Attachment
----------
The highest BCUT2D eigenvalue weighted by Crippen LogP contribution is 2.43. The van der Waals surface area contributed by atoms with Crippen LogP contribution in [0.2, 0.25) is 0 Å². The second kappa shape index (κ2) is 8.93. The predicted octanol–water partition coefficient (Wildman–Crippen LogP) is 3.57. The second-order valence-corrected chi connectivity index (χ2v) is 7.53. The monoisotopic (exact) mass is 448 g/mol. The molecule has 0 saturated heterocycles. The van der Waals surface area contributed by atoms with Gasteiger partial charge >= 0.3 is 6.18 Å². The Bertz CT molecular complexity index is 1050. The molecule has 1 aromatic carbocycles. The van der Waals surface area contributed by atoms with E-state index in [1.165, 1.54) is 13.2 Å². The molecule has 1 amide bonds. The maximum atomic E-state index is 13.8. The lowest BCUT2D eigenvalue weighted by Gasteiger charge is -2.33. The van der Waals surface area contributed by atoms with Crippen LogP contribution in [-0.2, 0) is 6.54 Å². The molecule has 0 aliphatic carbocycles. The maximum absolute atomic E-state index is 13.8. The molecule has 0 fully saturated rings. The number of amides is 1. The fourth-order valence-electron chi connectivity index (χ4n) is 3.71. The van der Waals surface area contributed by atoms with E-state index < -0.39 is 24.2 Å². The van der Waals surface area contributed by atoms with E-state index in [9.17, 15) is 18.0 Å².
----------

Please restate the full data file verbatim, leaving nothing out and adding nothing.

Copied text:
The highest BCUT2D eigenvalue weighted by Crippen LogP contribution is 2.43. The van der Waals surface area contributed by atoms with Crippen LogP contribution in [0.2, 0.25) is 0 Å². The second kappa shape index (κ2) is 8.93. The predicted octanol–water partition coefficient (Wildman–Crippen LogP) is 3.57. The second-order valence-corrected chi connectivity index (χ2v) is 7.53. The monoisotopic (exact) mass is 448 g/mol. The molecule has 0 saturated heterocycles. The van der Waals surface area contributed by atoms with Gasteiger partial charge >= 0.3 is 6.18 Å². The Bertz CT molecular complexity index is 1050. The molecule has 1 aromatic carbocycles. The van der Waals surface area contributed by atoms with E-state index in [1.165, 1.54) is 13.2 Å². The molecule has 1 amide bonds. The maximum atomic E-state index is 13.8. The lowest BCUT2D eigenvalue weighted by Gasteiger charge is -2.33. The van der Waals surface area contributed by atoms with Crippen LogP contribution in [-0.2, 0) is 6.54 Å². The molecule has 0 aliphatic carbocycles. The maximum absolute atomic E-state index is 13.8. The molecule has 0 fully saturated rings. The number of amides is 1. The fourth-order valence-electron chi connectivity index (χ4n) is 3.71. The van der Waals surface area contributed by atoms with E-state index < -0.39 is 24.2 Å². The van der Waals surface area contributed by atoms with E-state index in [9.17, 15) is 18.0 Å².